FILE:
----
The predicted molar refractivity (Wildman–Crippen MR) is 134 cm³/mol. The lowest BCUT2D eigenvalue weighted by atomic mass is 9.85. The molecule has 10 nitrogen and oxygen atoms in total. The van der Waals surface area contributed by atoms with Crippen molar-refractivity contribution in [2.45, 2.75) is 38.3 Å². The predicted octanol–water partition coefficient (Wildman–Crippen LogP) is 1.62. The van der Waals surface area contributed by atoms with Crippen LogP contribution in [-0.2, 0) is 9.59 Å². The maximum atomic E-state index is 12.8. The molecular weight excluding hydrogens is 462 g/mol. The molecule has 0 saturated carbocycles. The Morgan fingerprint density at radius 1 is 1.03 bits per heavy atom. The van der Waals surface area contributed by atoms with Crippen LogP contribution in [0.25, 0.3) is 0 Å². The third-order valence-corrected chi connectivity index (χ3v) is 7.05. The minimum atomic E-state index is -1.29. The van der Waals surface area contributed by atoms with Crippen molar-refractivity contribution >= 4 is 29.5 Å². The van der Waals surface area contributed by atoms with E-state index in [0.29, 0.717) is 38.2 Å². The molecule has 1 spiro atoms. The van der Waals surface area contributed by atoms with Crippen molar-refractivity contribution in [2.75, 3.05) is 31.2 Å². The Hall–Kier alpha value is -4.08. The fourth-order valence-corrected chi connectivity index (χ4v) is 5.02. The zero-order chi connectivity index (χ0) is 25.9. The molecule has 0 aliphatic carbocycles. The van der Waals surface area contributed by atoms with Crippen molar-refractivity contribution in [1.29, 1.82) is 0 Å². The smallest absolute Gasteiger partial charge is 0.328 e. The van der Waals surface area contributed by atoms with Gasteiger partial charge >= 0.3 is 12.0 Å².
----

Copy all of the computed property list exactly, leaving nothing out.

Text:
The predicted molar refractivity (Wildman–Crippen MR) is 134 cm³/mol. The lowest BCUT2D eigenvalue weighted by atomic mass is 9.85. The molecule has 10 nitrogen and oxygen atoms in total. The van der Waals surface area contributed by atoms with Crippen molar-refractivity contribution in [2.45, 2.75) is 38.3 Å². The predicted octanol–water partition coefficient (Wildman–Crippen LogP) is 1.62. The van der Waals surface area contributed by atoms with Crippen LogP contribution in [-0.2, 0) is 9.59 Å². The maximum atomic E-state index is 12.8. The molecular weight excluding hydrogens is 462 g/mol. The molecule has 0 saturated carbocycles. The Morgan fingerprint density at radius 1 is 1.03 bits per heavy atom. The van der Waals surface area contributed by atoms with Crippen LogP contribution in [0.25, 0.3) is 0 Å². The third-order valence-corrected chi connectivity index (χ3v) is 7.05. The minimum atomic E-state index is -1.29. The van der Waals surface area contributed by atoms with Crippen molar-refractivity contribution >= 4 is 29.5 Å². The van der Waals surface area contributed by atoms with E-state index in [0.29, 0.717) is 38.2 Å². The molecule has 1 spiro atoms. The van der Waals surface area contributed by atoms with Crippen molar-refractivity contribution in [2.75, 3.05) is 31.2 Å². The Hall–Kier alpha value is -4.08. The fourth-order valence-corrected chi connectivity index (χ4v) is 5.02. The zero-order chi connectivity index (χ0) is 25.9. The molecule has 0 aliphatic carbocycles. The van der Waals surface area contributed by atoms with Crippen molar-refractivity contribution in [1.29, 1.82) is 0 Å². The smallest absolute Gasteiger partial charge is 0.328 e. The van der Waals surface area contributed by atoms with Gasteiger partial charge >= 0.3 is 12.0 Å².